Catamount Mountain

This summit is not on a developed or mapped trail system, so the use and understanding of GPS and/or map and compass is highly recommended. Expect hazards not found on a maintained trail, more difficult and varying conditions, and always prioritize safety when bushwhacking.


From the winter parking at the beginning of Jabe Pond Road, walk the road for an easy mile as it goes slightly uphill to Jabe Pond. Follow the white blazed trail around the west side of the pond. At just under a mile along this trail there are two noticeable, small knobs on the right with a shallow notch running between them. Use this notch and start bushwhacking through the open hardwoods, up and over to the other valley. 

Once in the other valley, follow it to the left and you'll see the slopes of Catamount in front of you. Gain the north ridge and begin climbing through a mostly open hardwood forest. Many small to large cliffs will appear — find the best route around them. The summit is small with a rocky top and has excellent views to the north. The unique view of Middle Mountain is directly north and should not be missed.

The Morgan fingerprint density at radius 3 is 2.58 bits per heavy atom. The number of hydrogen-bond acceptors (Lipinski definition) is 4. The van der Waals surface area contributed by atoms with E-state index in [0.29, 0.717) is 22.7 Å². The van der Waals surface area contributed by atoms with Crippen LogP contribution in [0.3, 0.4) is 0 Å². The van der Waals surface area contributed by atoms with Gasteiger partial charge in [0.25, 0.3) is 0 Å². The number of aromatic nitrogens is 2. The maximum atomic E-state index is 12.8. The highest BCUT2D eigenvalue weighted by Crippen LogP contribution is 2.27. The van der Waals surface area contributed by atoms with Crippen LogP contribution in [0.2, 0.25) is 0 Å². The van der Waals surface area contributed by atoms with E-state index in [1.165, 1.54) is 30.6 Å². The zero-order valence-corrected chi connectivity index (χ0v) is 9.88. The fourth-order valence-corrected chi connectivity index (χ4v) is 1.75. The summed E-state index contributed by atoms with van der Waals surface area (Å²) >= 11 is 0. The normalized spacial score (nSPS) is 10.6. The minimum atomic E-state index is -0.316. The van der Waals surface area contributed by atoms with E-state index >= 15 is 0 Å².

1,250 feet

Distance Round Trip:

7.2 miles. Since this is a bushwhack, it is not recommended for families with young children or for people not experienced using a map and compass. It can take experienced people more than five hours to complete this hike.

Trailhead Location: 

From the Ticonderoga traffic circle, head south on Route 9N and continue for 1.5 miles past its intersection with Route 3. Turn right on Split Rock Road, which turns into Battle Hill Road, and continue up the hill to Jabe Pond Road on the left. Park here as the gate is closed in winter. 

Additional Important Information:

Snowshoeing over a frozen body of water is an Adirondack past time, but it is also dangerous to cross frozen waterbodies and it should only be done with care and respect for your environment. Know the ice conditions and be prepared for anything, including heavy winds, snow drifts, whiteouts, slushy conditions, and thin ice.

On The Map